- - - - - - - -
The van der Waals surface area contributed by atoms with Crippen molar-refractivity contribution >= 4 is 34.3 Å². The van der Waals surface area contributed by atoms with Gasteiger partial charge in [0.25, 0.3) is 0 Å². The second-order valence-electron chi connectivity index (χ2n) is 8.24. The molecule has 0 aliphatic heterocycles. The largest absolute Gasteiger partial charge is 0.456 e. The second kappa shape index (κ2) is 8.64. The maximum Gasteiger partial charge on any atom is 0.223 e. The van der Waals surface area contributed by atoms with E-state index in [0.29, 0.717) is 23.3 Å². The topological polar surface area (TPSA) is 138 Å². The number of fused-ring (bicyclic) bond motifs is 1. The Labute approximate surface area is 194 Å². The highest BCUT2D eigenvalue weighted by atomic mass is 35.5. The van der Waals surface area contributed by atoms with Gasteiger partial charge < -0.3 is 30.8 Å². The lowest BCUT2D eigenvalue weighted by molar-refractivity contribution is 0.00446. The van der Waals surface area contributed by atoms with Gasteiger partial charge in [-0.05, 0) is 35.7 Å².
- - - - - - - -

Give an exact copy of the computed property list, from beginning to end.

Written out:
The van der Waals surface area contributed by atoms with Crippen molar-refractivity contribution >= 4 is 34.3 Å². The van der Waals surface area contributed by atoms with Gasteiger partial charge in [0.25, 0.3) is 0 Å². The second-order valence-electron chi connectivity index (χ2n) is 8.24. The molecule has 0 aliphatic heterocycles. The largest absolute Gasteiger partial charge is 0.456 e. The second kappa shape index (κ2) is 8.64. The maximum Gasteiger partial charge on any atom is 0.223 e. The van der Waals surface area contributed by atoms with E-state index in [0.29, 0.717) is 23.3 Å². The topological polar surface area (TPSA) is 138 Å². The number of fused-ring (bicyclic) bond motifs is 1. The Labute approximate surface area is 194 Å². The highest BCUT2D eigenvalue weighted by atomic mass is 35.5. The van der Waals surface area contributed by atoms with Gasteiger partial charge < -0.3 is 30.8 Å². The lowest BCUT2D eigenvalue weighted by molar-refractivity contribution is 0.00446. The van der Waals surface area contributed by atoms with Gasteiger partial charge in [-0.05, 0) is 35.7 Å².